Growing up, Natalie Chan went to local, international and boarding schools, as well as universities in the US and Hong Kong. Despite a world-class education, Chan felt that school didn’t fully prepare her for the real world, so she decided to take action to help today’s learners.
Chan began at St Stephen’s Girls’ School. However, her parents planned to send her to the US for university, so to get her English up to par, they transferred her to Hong Kong International School.
“I went from speaking broken English to being thrown into English-taught classes. I naturally gravitated toward the Chinese kids in school—but that also meant I spent my whole time speaking Cantonese.”
To accelerate things, Chan’s parents sent her to Loomis Chaffee School, a Connecticut boarding school.
With the challenges she faced in the US, Chan feels boarding school helped mould her into an independent and adaptable person. She went on to the University of Southern California and then started her first job as a consultant for Deloitte in the US, but she began to question what she really wanted to do.
“I realised that the real world is so different than what I thought it would be,” she says. “I felt lost and dissatisfied working in a corporate environment—and I started to wonder why my education wasn’t fulfilling the job.”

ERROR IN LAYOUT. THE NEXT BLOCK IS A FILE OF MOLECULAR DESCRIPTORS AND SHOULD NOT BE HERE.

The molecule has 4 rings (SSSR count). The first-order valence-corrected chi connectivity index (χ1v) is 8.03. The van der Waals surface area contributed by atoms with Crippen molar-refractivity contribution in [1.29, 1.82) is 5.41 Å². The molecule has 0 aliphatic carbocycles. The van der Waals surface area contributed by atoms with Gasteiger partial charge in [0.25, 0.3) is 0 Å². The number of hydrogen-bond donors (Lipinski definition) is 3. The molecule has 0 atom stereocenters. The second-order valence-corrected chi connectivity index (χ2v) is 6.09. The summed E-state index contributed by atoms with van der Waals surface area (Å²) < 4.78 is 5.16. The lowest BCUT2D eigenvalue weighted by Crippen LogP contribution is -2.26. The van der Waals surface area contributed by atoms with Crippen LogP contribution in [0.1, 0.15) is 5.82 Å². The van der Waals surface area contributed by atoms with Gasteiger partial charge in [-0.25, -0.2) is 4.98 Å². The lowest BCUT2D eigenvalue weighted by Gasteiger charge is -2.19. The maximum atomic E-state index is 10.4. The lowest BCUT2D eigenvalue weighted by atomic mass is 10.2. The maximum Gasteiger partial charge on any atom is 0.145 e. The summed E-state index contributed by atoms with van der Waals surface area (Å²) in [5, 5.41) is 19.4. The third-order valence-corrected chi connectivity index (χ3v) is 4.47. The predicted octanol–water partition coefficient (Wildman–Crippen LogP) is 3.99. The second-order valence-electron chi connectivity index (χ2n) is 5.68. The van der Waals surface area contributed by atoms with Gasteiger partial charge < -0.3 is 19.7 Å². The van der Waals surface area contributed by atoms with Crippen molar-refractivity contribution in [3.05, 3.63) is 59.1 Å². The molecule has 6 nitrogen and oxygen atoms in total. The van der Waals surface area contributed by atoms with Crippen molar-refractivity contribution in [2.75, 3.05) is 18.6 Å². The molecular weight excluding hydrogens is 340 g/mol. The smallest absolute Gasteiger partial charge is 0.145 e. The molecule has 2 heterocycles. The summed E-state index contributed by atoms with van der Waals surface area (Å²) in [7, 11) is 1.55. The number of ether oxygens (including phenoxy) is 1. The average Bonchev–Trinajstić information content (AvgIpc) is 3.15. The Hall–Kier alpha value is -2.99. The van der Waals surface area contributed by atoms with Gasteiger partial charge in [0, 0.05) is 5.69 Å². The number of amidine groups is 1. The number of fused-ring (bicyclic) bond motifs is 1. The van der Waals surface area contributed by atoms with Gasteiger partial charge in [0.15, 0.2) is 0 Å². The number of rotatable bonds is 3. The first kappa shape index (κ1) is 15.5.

Chan decided to get a master’s degree in education from the University of Hong Kong, during which she worked as a co-teacher at The Harbour School.
“It is one of the most progressive schools in Hong Kong,” she says. “It offers differentiated learning, but I also realised there’s only so much you can do with a set curriculum in the confines of a classroom.” Thus, her idea for Own Academy was born.
Launched in April 2016, Own Academy empowers students to take ownership of their learning. “We take learning outside the classroom,” she explains.
“We ask students what they want to learn and pair them with industry leaders to create a customised, unique learning experience.”
What began as a weekend programme and summer camp now has its first full-time student, 12-year-old Hillary Yip, who wanted to explore the topics of animal abandonment and euthanasia.
“We’ve worked with dog trainer Grace Wang and liaised with an SPCA representative who lobbies for animal adoption with the government,” says Chan.
“The idea is to ask a big question, then find information from people in different industries and areas of expertise—exactly how it works in the real world.”
Since the Own Academy launch, Chan has been invited to speak at schools in Hong Kong as well as at the TEDxYouth event.
“Education is the last thing I thought I’d get into,” she says. “It has now become my mission to re-engineer a new education system that will equip our students to succeed in the new world in the wake of the Fourth Industrial Revolution.”
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